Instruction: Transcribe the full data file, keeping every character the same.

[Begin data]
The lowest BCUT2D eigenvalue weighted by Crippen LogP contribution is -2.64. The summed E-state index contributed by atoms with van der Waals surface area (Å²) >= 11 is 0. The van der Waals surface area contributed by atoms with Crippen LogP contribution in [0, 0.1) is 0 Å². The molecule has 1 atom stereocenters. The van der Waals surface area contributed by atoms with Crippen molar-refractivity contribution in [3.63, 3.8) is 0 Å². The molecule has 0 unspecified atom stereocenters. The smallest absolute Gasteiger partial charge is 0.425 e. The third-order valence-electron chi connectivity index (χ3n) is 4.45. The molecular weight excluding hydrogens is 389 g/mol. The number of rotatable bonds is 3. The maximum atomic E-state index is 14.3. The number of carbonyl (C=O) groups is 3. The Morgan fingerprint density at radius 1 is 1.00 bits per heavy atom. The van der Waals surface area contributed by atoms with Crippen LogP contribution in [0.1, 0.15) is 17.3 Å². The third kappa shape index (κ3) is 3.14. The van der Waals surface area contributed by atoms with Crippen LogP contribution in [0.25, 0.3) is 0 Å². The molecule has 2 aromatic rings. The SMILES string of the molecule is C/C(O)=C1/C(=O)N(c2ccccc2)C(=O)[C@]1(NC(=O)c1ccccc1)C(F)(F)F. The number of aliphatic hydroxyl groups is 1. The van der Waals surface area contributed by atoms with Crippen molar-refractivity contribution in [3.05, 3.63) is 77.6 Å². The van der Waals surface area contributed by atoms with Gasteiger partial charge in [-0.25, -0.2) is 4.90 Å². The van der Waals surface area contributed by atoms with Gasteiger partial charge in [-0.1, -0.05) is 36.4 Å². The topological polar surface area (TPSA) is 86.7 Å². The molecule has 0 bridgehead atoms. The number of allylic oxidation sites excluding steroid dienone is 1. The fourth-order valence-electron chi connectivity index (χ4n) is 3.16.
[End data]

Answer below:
The lowest BCUT2D eigenvalue weighted by Crippen LogP contribution is -2.64. The summed E-state index contributed by atoms with van der Waals surface area (Å²) >= 11 is 0. The van der Waals surface area contributed by atoms with Crippen LogP contribution in [0, 0.1) is 0 Å². The molecule has 1 atom stereocenters. The van der Waals surface area contributed by atoms with Crippen molar-refractivity contribution in [3.63, 3.8) is 0 Å². The molecule has 0 unspecified atom stereocenters. The smallest absolute Gasteiger partial charge is 0.425 e. The third-order valence-electron chi connectivity index (χ3n) is 4.45. The molecular weight excluding hydrogens is 389 g/mol. The number of rotatable bonds is 3. The maximum atomic E-state index is 14.3. The number of carbonyl (C=O) groups is 3. The Morgan fingerprint density at radius 1 is 1.00 bits per heavy atom. The van der Waals surface area contributed by atoms with Crippen LogP contribution in [0.1, 0.15) is 17.3 Å². The third kappa shape index (κ3) is 3.14. The van der Waals surface area contributed by atoms with Crippen LogP contribution in [0.25, 0.3) is 0 Å². The molecule has 2 aromatic rings. The SMILES string of the molecule is C/C(O)=C1/C(=O)N(c2ccccc2)C(=O)[C@]1(NC(=O)c1ccccc1)C(F)(F)F. The number of aliphatic hydroxyl groups is 1. The van der Waals surface area contributed by atoms with Crippen molar-refractivity contribution in [3.05, 3.63) is 77.6 Å². The van der Waals surface area contributed by atoms with Gasteiger partial charge in [-0.25, -0.2) is 4.90 Å². The van der Waals surface area contributed by atoms with Gasteiger partial charge in [-0.1, -0.05) is 36.4 Å². The topological polar surface area (TPSA) is 86.7 Å². The molecule has 0 bridgehead atoms. The number of allylic oxidation sites excluding steroid dienone is 1. The fourth-order valence-electron chi connectivity index (χ4n) is 3.16.